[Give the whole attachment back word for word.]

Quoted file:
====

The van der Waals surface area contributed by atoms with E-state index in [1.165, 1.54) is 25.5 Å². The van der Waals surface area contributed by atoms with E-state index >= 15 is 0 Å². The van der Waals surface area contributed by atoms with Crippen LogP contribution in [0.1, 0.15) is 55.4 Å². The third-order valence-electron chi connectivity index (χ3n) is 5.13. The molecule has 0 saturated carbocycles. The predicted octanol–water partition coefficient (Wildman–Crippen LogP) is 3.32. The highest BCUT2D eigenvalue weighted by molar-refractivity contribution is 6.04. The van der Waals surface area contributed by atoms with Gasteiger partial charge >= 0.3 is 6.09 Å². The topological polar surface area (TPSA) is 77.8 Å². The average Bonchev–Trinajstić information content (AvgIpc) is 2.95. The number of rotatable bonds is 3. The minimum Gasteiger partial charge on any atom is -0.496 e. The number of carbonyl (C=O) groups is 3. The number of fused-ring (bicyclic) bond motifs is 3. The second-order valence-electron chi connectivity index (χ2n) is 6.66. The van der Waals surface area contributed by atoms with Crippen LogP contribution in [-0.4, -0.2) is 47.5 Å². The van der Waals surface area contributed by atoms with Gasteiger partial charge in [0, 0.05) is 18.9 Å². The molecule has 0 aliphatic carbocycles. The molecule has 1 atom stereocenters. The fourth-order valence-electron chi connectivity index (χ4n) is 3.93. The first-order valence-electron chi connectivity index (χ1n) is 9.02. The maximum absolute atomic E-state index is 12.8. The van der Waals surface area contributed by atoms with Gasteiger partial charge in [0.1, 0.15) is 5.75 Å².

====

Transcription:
The van der Waals surface area contributed by atoms with E-state index in [1.165, 1.54) is 25.5 Å². The van der Waals surface area contributed by atoms with E-state index >= 15 is 0 Å². The van der Waals surface area contributed by atoms with Crippen LogP contribution in [0.1, 0.15) is 55.4 Å². The third-order valence-electron chi connectivity index (χ3n) is 5.13. The molecule has 0 saturated carbocycles. The predicted octanol–water partition coefficient (Wildman–Crippen LogP) is 3.32. The highest BCUT2D eigenvalue weighted by molar-refractivity contribution is 6.04. The van der Waals surface area contributed by atoms with Gasteiger partial charge >= 0.3 is 6.09 Å². The topological polar surface area (TPSA) is 77.8 Å². The average Bonchev–Trinajstić information content (AvgIpc) is 2.95. The number of rotatable bonds is 3. The minimum Gasteiger partial charge on any atom is -0.496 e. The number of carbonyl (C=O) groups is 3. The number of fused-ring (bicyclic) bond motifs is 3. The second-order valence-electron chi connectivity index (χ2n) is 6.66. The van der Waals surface area contributed by atoms with Crippen LogP contribution in [-0.4, -0.2) is 47.5 Å². The van der Waals surface area contributed by atoms with Gasteiger partial charge in [0, 0.05) is 18.9 Å². The molecule has 0 aliphatic carbocycles. The molecule has 1 atom stereocenters. The fourth-order valence-electron chi connectivity index (χ4n) is 3.93. The first-order valence-electron chi connectivity index (χ1n) is 9.02. The maximum absolute atomic E-state index is 12.8. The van der Waals surface area contributed by atoms with Gasteiger partial charge in [0.1, 0.15) is 5.75 Å².